The Boeing 737 Max will not fly until regulators determine it is safe and pilots are competent in flying the plane, a House committee was told Wednesday.
Administrator Paul Dickson of the Federal Aviation Administration testified before the House Transportation and Infrastructure Committee and said that U.S. regulators must be assured that pilots are adequately versed in handling the plane before it is reinstated to fly in U.S. skies. The committee is examining the Federal Aviation Administration's oversight of 737 Max certification.
Ed Pierson, a former Boeing manager who raised concerns about potential safety flaws with the now-grounded 737 Max airliners also testified before the committee on Wednesday, Pierson, who worked as a senior manager at Boeing's Renton, Wash., factory before retiring last year, said there was a push by the company to increase monthly production of the 737 Max -- and it led to some employees working seven days a week, and in some cases performing jobs for which they had no training.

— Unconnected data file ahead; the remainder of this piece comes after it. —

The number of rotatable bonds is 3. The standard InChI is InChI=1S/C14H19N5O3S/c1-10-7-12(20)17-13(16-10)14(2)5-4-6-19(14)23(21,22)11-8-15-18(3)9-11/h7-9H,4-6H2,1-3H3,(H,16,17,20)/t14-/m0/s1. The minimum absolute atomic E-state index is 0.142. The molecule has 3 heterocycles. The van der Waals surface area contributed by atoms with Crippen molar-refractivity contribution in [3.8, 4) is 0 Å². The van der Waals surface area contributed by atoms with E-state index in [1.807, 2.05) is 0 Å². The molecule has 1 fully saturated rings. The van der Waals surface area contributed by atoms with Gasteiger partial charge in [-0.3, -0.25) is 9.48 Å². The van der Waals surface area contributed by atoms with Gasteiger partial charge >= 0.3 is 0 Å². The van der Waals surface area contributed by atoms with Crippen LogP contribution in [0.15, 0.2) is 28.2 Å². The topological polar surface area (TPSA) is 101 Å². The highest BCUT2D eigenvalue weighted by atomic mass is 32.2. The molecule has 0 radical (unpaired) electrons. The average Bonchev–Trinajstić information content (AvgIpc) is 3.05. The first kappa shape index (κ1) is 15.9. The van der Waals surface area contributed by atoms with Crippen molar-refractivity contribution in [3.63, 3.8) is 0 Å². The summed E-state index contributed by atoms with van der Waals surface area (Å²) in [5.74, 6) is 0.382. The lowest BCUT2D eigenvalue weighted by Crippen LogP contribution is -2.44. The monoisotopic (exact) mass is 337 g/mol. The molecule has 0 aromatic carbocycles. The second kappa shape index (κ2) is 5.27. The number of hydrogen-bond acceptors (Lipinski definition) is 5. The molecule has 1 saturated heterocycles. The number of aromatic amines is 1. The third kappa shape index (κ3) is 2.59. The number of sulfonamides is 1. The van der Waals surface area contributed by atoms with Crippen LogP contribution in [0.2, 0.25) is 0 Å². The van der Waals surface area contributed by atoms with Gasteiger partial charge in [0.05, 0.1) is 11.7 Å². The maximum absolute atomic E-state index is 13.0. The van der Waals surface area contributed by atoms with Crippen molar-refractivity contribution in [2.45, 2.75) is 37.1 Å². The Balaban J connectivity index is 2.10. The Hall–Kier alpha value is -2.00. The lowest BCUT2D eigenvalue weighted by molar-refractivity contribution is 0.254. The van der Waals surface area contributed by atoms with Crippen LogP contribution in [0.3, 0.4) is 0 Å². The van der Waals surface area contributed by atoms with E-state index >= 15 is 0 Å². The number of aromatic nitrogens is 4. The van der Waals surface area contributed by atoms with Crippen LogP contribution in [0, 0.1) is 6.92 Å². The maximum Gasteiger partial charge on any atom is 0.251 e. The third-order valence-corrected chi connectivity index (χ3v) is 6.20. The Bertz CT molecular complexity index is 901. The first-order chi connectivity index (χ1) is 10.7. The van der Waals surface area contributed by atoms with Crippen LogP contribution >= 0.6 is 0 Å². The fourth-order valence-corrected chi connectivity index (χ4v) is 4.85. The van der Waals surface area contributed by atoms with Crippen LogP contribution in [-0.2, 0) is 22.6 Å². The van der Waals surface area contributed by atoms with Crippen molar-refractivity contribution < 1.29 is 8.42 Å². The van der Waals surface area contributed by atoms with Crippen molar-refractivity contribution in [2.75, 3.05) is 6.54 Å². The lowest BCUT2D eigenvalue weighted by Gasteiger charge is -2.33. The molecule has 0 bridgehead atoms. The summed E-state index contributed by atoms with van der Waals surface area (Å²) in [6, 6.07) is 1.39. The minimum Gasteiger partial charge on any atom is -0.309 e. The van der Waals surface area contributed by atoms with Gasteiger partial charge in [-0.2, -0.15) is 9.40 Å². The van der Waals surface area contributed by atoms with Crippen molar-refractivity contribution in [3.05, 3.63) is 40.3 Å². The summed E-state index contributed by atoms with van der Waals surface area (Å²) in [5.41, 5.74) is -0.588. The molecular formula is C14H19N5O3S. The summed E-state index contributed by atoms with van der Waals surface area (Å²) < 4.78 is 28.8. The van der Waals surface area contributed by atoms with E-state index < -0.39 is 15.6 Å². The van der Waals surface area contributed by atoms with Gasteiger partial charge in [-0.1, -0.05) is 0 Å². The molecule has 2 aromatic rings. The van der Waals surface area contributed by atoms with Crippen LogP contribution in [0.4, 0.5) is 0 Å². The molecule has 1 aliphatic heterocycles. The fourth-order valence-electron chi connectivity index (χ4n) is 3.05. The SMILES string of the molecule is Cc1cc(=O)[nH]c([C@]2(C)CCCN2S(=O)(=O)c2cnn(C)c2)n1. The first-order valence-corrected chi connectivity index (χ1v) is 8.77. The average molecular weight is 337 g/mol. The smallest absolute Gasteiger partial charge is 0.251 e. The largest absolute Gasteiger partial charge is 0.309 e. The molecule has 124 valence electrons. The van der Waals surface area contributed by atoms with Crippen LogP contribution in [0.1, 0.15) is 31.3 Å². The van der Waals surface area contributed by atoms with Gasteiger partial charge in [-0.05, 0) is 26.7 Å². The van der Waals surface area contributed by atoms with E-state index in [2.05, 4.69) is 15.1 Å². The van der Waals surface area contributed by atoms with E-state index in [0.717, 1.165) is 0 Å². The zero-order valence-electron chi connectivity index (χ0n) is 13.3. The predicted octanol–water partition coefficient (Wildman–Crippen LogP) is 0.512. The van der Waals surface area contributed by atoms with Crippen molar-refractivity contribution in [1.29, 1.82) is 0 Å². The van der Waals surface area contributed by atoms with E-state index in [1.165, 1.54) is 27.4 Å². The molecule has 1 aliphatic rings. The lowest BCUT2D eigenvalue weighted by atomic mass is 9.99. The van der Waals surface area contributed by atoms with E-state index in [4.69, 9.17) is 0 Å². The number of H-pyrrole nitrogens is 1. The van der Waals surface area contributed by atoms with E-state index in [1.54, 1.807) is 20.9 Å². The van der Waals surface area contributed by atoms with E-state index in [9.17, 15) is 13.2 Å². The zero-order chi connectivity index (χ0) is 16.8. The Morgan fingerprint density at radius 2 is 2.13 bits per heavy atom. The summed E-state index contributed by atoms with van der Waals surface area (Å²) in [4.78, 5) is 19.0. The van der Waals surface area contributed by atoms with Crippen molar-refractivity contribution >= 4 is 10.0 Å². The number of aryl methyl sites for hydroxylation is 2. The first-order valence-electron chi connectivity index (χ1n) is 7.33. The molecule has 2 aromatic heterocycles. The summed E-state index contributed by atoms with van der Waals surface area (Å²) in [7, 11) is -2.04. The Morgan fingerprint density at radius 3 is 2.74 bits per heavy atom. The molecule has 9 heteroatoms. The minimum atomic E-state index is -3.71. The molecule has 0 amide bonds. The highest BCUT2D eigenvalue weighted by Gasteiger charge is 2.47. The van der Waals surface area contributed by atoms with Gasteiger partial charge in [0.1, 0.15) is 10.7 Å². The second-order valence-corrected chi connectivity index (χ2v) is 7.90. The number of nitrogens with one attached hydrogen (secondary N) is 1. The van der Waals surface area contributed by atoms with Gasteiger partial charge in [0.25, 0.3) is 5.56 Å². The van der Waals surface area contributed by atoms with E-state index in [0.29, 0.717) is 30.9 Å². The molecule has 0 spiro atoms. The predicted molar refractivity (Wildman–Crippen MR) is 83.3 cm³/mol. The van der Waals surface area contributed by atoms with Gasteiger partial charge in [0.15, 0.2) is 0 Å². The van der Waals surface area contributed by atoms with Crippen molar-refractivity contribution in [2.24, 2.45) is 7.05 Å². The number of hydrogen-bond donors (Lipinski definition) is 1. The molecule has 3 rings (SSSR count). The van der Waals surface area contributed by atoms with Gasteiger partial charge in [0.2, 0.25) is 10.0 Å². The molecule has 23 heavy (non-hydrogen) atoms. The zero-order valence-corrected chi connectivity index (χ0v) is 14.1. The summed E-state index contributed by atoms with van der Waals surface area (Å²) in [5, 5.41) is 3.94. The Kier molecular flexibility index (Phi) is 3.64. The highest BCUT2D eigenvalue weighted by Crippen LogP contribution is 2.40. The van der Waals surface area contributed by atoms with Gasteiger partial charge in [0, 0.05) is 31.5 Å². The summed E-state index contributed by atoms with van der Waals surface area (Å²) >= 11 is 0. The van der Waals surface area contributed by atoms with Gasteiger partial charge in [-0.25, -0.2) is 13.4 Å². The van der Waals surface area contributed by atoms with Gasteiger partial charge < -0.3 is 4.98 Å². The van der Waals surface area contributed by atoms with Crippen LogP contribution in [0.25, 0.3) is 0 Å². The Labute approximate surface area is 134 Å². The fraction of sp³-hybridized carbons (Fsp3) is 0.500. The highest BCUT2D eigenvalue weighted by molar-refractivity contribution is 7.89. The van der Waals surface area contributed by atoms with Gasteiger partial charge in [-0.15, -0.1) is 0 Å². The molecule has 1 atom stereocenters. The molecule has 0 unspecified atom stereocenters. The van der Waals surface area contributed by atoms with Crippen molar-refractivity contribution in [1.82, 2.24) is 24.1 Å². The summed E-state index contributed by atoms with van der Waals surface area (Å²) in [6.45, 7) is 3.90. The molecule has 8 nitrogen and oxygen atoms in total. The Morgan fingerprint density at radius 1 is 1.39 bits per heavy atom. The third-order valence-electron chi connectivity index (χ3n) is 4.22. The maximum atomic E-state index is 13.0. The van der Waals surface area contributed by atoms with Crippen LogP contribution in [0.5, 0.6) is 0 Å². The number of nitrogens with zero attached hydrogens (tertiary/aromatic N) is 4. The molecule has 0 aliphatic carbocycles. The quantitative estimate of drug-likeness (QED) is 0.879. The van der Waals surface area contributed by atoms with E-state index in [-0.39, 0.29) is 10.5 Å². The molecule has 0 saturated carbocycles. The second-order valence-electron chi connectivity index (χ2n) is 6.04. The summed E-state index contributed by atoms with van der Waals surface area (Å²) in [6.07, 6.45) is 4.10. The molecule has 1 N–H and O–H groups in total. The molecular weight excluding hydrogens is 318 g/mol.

According to prepared remarks, Pierson testified that a "factory in chaos" contributed to failings that investigators believe resulted in two crashes overseas and grounded the plane model worldwide. The 737 Max has yet to return to the skies.
"I remain gravely concerned that the dysfunctional production conditions may have contributed to the tragic 737 Max crashes and that the flying public will remain at risk unless this unstable production environment is rigorously investigated and closely monitored by regulators on an ongoing basis," Pierson said in his written remarks.
Boeing spokesman Gordon Johndroe said the company was aware of Pierson's concerns and took "appropriate steps to assess them." He said, however, any suggestion that they were linked to the crashes is "completely unfounded."
"Mr. Pierson raises issues about the production of the 737 Max, yet none of the authorities investigating these accidents have found that production conditions in the 737 factory contributed in any way to these accidents," Johndroe said. "And the suggestion of such a linkage is inconsistent with the facts that have been reported about these accidents."
Pierson's testimony came as the FAA released an internal analysis explaining the agency's decision to allow the 737 Max to fly after the first crash of a Lion Air plane in October of 2018. The review suggested that a 737 Max could be expected to crash, on average, once every two or three years without design changes.
Another 737 Max, flown by Ethiopian Airlines, crashed in March 2019. A total of 346 people were killed in the two crashes.
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